Wednesday, 17 January 2018 09:11

For a litter free Baltic Sea

Written by  BLASTIC project / Atte Lindqvist
Litter trap in Aura river in Turku, Finland Litter trap in Aura river in Turku, Finland Keep the Archipelago Tidy Association

The BLASTIC project, an EUSBSR Flagship under Policy Area Hazards, aims to reduce plastic waste and, thereby, the inflow of hazardous substances into the Baltic Sea by mapping and monitoring the amounts of litter in the aquatic environment.

Litter is one of the widest spread environmental pressures in the world. When litter reaches the waterways, it becomes a grave issue to our marine ecosystems. The full extent of the issue is something that we yet don’t understand. What we do know is that the litter mostly consists of plastics, which is a dire threat to organisms and entire ecosystems. As previous work has shown, the issue of marine litter does not obey boundaries, nor does it entirely concentrate on specific areas. The issue is global and no ocean, not even our Baltic Sea, is safe from the threat. Therefore, the prevention of further pressure is crucial.

A central goal of the project is to compile a list of pathways and sources as well as recommendations for cost-effective measures to combat marine litter in e.g. the waste and water sector on a municipal level. Methodology for waste inflow monitoring is tested in urban pilot areas to identify the role of different pathways and sources. The results will contribute to one of the main goals of the project: a checklist on best practices to prevent marine litter to be used by the municipal authorities.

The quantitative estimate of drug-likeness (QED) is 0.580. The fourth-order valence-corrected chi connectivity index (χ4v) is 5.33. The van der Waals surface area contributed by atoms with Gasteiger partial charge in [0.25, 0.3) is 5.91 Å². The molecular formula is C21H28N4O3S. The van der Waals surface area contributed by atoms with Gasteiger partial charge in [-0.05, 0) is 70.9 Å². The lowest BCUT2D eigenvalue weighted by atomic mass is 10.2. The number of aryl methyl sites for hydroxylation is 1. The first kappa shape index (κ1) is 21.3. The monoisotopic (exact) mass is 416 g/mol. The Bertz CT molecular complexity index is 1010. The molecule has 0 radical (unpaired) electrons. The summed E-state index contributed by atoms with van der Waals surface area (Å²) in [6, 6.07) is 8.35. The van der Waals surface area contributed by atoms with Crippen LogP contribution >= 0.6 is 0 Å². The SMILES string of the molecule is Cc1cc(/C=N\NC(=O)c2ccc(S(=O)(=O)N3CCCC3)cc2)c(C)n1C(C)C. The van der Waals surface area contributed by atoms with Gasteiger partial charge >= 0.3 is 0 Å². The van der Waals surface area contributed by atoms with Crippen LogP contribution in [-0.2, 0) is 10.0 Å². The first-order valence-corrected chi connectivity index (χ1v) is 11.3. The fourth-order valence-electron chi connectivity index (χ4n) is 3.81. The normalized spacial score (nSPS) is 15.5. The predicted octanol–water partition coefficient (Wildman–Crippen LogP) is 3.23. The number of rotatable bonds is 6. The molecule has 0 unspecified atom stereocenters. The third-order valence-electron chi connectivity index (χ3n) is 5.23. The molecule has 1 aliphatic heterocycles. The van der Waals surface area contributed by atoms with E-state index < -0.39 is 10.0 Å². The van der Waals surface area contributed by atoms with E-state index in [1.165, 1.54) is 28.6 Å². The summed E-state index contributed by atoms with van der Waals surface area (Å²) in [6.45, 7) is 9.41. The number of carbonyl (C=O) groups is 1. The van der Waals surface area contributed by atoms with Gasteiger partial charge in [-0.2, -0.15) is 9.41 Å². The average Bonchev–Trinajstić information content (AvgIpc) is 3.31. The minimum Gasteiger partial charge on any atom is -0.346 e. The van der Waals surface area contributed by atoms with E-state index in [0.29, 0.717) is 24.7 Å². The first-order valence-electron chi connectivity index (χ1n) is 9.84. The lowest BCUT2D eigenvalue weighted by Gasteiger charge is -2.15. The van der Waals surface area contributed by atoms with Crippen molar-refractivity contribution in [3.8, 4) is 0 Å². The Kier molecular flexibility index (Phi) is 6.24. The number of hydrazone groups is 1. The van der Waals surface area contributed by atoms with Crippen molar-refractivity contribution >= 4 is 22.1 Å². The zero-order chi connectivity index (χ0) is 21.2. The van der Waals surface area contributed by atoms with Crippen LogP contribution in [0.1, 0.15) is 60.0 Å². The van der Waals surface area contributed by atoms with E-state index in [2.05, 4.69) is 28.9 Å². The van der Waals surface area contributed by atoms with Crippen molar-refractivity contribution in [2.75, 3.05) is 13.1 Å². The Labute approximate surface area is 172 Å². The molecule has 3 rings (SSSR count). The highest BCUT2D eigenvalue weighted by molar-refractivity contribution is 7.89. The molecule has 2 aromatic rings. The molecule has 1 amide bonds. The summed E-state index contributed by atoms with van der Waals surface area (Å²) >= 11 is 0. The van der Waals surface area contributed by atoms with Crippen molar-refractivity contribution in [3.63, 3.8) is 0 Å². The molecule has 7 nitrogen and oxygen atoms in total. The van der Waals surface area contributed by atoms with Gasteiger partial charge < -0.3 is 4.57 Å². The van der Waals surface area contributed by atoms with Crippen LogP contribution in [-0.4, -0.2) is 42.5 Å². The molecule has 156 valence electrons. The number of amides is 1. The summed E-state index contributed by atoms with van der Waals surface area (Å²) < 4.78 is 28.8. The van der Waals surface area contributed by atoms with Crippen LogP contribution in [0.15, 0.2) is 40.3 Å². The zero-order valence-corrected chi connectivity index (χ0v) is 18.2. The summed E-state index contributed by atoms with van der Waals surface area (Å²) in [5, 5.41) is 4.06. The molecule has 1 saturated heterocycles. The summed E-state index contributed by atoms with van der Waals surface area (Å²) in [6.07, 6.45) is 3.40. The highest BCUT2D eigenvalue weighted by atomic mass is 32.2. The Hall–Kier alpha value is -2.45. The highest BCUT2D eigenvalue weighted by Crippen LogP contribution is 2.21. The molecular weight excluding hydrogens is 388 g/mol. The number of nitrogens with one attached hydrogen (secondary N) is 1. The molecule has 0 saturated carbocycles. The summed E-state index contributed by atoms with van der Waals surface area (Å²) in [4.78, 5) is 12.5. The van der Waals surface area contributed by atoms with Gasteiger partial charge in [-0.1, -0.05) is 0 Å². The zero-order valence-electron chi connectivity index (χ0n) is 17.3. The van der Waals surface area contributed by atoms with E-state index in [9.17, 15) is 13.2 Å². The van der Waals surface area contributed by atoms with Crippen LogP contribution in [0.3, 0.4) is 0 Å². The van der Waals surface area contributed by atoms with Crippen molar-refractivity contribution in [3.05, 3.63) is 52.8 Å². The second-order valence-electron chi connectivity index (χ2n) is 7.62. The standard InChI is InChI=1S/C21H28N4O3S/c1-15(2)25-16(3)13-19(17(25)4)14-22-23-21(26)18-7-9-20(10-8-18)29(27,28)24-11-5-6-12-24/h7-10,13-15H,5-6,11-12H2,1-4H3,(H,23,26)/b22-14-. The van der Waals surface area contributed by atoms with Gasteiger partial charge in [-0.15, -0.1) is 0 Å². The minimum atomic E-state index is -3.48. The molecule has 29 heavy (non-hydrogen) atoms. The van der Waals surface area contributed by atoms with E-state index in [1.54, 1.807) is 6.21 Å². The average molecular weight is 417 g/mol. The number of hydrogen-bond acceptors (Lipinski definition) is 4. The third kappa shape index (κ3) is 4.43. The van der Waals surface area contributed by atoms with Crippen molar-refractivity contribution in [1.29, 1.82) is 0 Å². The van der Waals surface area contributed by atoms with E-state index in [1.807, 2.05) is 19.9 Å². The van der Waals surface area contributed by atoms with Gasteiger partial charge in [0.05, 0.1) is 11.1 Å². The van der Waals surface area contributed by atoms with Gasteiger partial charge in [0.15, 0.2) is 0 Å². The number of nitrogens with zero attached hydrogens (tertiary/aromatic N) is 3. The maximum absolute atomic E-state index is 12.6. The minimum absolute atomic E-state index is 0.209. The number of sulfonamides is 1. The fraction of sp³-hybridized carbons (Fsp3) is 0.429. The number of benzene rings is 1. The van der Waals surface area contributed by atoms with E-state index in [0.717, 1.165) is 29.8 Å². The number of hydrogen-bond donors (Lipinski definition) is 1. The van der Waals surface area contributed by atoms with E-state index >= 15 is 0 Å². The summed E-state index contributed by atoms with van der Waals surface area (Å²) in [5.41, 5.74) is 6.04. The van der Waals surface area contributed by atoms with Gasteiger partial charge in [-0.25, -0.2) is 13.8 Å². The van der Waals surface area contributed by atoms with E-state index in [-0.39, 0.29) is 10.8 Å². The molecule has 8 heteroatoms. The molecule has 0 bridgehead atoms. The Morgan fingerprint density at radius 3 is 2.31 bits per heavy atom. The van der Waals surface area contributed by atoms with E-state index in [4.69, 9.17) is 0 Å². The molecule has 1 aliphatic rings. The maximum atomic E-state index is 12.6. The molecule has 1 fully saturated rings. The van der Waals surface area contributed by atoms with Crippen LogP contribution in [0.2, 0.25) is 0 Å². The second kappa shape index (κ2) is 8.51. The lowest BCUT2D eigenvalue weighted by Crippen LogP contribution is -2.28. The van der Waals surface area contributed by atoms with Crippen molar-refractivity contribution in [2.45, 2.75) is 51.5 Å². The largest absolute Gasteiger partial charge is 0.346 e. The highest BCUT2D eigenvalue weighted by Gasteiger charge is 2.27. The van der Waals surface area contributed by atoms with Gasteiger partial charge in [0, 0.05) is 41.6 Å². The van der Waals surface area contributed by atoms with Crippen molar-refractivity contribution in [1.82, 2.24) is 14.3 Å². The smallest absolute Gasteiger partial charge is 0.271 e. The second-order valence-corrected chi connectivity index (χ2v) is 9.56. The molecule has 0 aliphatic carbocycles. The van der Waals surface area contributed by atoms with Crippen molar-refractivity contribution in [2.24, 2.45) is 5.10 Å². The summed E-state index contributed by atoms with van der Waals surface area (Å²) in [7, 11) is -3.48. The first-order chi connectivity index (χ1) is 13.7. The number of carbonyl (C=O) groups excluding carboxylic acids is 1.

During the year 2017, BLASTIC's foremost activities included the monitoring of the pilot areas, which received a lot of media attention and raised awareness for the general cause, something that we consider to be a vital part of the battle against marine littering. The principle for the monitoring was quite straightforward: a litter trap consisting of a boom and net was placed in a water way and the trapped litter items were collected and categorized. To educate a younger audience, a booklet intended to be used in schools and kindergartens was published and was translated to all partner country languages.   

SEI tallinnSEI Tallinn installing litter traps in Pirita river and giving an interview to the Estonian National Broadcasting daily news programme in July 2017.
Photos by SEI Tallinn.


The updating of the BLASTIC homepage will continue throughout 2018. When finalized, the webpage will contain the recommendations established by the project and a complete knowledge bank with vital information concerning the subject. The project will also continue to update its blog with relevant topics and guest authors. We have had the good fortune to receive blog contributions from several visiting authors from different fields of expertise, including some of the leading politicians in Finland and Estonia. The interest we’ve received from different fields of expertise shows that marine litter is an environmental issue that is receiving more and more public attention. This is evident also through the several events BLASTIC has been represented, most notably the Our Oceans Conference in Malta.